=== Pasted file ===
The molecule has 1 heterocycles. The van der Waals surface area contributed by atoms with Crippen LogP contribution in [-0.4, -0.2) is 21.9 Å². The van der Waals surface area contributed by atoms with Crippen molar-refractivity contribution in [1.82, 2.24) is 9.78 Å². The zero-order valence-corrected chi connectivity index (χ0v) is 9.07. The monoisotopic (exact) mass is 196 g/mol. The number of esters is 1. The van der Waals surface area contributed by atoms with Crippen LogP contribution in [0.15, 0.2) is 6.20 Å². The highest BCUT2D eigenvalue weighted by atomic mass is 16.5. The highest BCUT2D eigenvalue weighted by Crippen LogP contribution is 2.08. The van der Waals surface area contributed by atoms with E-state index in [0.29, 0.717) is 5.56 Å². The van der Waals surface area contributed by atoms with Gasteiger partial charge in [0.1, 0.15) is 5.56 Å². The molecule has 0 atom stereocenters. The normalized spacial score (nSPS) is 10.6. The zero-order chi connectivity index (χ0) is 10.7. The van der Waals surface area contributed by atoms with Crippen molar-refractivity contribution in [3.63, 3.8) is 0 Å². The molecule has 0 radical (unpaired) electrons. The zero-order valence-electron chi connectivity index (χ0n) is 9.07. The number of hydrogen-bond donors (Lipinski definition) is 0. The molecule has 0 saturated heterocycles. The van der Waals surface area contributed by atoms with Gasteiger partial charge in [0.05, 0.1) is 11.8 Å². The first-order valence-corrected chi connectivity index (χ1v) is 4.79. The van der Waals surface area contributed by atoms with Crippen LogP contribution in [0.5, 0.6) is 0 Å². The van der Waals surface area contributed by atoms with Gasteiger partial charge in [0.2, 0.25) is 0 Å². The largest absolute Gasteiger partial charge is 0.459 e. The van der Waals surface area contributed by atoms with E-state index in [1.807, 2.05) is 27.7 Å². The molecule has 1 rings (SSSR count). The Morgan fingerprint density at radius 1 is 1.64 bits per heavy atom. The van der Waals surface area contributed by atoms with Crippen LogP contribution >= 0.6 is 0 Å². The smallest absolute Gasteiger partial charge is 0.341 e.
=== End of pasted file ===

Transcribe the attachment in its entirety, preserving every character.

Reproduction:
The molecule has 1 heterocycles. The van der Waals surface area contributed by atoms with Crippen LogP contribution in [-0.4, -0.2) is 21.9 Å². The van der Waals surface area contributed by atoms with Crippen molar-refractivity contribution in [1.82, 2.24) is 9.78 Å². The zero-order valence-corrected chi connectivity index (χ0v) is 9.07. The monoisotopic (exact) mass is 196 g/mol. The number of esters is 1. The van der Waals surface area contributed by atoms with Crippen LogP contribution in [0.15, 0.2) is 6.20 Å². The highest BCUT2D eigenvalue weighted by atomic mass is 16.5. The highest BCUT2D eigenvalue weighted by Crippen LogP contribution is 2.08. The van der Waals surface area contributed by atoms with E-state index in [0.29, 0.717) is 5.56 Å². The van der Waals surface area contributed by atoms with Gasteiger partial charge in [0.1, 0.15) is 5.56 Å². The molecule has 0 atom stereocenters. The normalized spacial score (nSPS) is 10.6. The zero-order chi connectivity index (χ0) is 10.7. The van der Waals surface area contributed by atoms with Crippen molar-refractivity contribution in [3.63, 3.8) is 0 Å². The molecule has 0 radical (unpaired) electrons. The zero-order valence-electron chi connectivity index (χ0n) is 9.07. The number of hydrogen-bond donors (Lipinski definition) is 0. The molecule has 0 saturated heterocycles. The van der Waals surface area contributed by atoms with Gasteiger partial charge in [0.05, 0.1) is 11.8 Å². The first-order valence-corrected chi connectivity index (χ1v) is 4.79. The van der Waals surface area contributed by atoms with Crippen LogP contribution in [0.5, 0.6) is 0 Å². The van der Waals surface area contributed by atoms with Gasteiger partial charge in [0.2, 0.25) is 0 Å². The largest absolute Gasteiger partial charge is 0.459 e. The van der Waals surface area contributed by atoms with E-state index in [1.807, 2.05) is 27.7 Å². The molecule has 1 rings (SSSR count). The Morgan fingerprint density at radius 1 is 1.64 bits per heavy atom. The van der Waals surface area contributed by atoms with Crippen LogP contribution >= 0.6 is 0 Å². The smallest absolute Gasteiger partial charge is 0.341 e.